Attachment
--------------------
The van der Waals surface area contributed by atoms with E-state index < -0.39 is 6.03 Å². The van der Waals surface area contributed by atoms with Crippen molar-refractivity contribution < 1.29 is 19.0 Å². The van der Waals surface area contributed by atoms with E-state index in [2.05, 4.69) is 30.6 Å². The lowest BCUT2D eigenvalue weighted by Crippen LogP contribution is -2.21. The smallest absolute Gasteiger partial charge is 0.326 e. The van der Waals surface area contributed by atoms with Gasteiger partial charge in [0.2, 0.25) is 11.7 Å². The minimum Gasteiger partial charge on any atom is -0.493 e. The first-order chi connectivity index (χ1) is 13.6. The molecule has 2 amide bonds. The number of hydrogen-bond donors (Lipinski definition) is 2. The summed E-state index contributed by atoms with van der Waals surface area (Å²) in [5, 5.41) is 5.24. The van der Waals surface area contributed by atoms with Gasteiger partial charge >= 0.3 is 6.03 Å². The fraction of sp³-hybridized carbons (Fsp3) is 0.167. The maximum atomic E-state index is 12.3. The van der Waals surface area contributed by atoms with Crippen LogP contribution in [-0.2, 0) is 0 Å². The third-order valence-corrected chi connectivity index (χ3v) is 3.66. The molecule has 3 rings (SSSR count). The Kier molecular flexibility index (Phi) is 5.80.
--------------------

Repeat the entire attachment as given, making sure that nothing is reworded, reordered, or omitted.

The van der Waals surface area contributed by atoms with E-state index < -0.39 is 6.03 Å². The van der Waals surface area contributed by atoms with Crippen molar-refractivity contribution < 1.29 is 19.0 Å². The van der Waals surface area contributed by atoms with E-state index in [2.05, 4.69) is 30.6 Å². The lowest BCUT2D eigenvalue weighted by Crippen LogP contribution is -2.21. The smallest absolute Gasteiger partial charge is 0.326 e. The van der Waals surface area contributed by atoms with Gasteiger partial charge in [0.2, 0.25) is 11.7 Å². The minimum Gasteiger partial charge on any atom is -0.493 e. The first-order chi connectivity index (χ1) is 13.6. The molecule has 2 amide bonds. The number of hydrogen-bond donors (Lipinski definition) is 2. The summed E-state index contributed by atoms with van der Waals surface area (Å²) in [5, 5.41) is 5.24. The van der Waals surface area contributed by atoms with Gasteiger partial charge >= 0.3 is 6.03 Å². The fraction of sp³-hybridized carbons (Fsp3) is 0.167. The maximum atomic E-state index is 12.3. The van der Waals surface area contributed by atoms with Crippen LogP contribution in [-0.2, 0) is 0 Å². The third-order valence-corrected chi connectivity index (χ3v) is 3.66. The molecule has 3 rings (SSSR count). The Kier molecular flexibility index (Phi) is 5.80.